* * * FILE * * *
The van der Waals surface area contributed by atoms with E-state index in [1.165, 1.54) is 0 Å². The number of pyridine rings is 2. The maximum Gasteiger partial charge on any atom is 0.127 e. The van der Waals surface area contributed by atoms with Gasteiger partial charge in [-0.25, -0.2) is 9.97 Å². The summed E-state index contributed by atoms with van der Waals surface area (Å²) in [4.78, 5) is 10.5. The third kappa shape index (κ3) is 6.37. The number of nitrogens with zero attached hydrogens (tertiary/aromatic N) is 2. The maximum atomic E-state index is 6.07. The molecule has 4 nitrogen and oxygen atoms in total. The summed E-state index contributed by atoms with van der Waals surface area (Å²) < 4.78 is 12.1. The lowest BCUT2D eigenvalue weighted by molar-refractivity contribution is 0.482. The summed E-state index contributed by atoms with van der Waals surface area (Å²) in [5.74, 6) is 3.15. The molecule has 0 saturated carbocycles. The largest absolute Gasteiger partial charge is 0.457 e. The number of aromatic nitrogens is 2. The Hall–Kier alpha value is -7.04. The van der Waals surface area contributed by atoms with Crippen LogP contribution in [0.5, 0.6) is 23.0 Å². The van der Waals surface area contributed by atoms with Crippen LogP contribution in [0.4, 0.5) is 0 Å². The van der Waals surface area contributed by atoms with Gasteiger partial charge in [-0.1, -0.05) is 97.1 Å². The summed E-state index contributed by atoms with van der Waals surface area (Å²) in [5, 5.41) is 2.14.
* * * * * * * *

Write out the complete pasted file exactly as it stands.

The van der Waals surface area contributed by atoms with E-state index in [1.165, 1.54) is 0 Å². The number of pyridine rings is 2. The maximum Gasteiger partial charge on any atom is 0.127 e. The van der Waals surface area contributed by atoms with Gasteiger partial charge in [-0.25, -0.2) is 9.97 Å². The summed E-state index contributed by atoms with van der Waals surface area (Å²) in [4.78, 5) is 10.5. The third kappa shape index (κ3) is 6.37. The number of nitrogens with zero attached hydrogens (tertiary/aromatic N) is 2. The maximum atomic E-state index is 6.07. The molecule has 4 nitrogen and oxygen atoms in total. The summed E-state index contributed by atoms with van der Waals surface area (Å²) < 4.78 is 12.1. The lowest BCUT2D eigenvalue weighted by molar-refractivity contribution is 0.482. The summed E-state index contributed by atoms with van der Waals surface area (Å²) in [5.74, 6) is 3.15. The molecule has 0 saturated carbocycles. The largest absolute Gasteiger partial charge is 0.457 e. The number of aromatic nitrogens is 2. The Hall–Kier alpha value is -7.04. The van der Waals surface area contributed by atoms with Crippen LogP contribution in [0.5, 0.6) is 23.0 Å². The van der Waals surface area contributed by atoms with Crippen LogP contribution in [0.4, 0.5) is 0 Å². The van der Waals surface area contributed by atoms with Gasteiger partial charge in [-0.1, -0.05) is 97.1 Å². The summed E-state index contributed by atoms with van der Waals surface area (Å²) in [5, 5.41) is 2.14.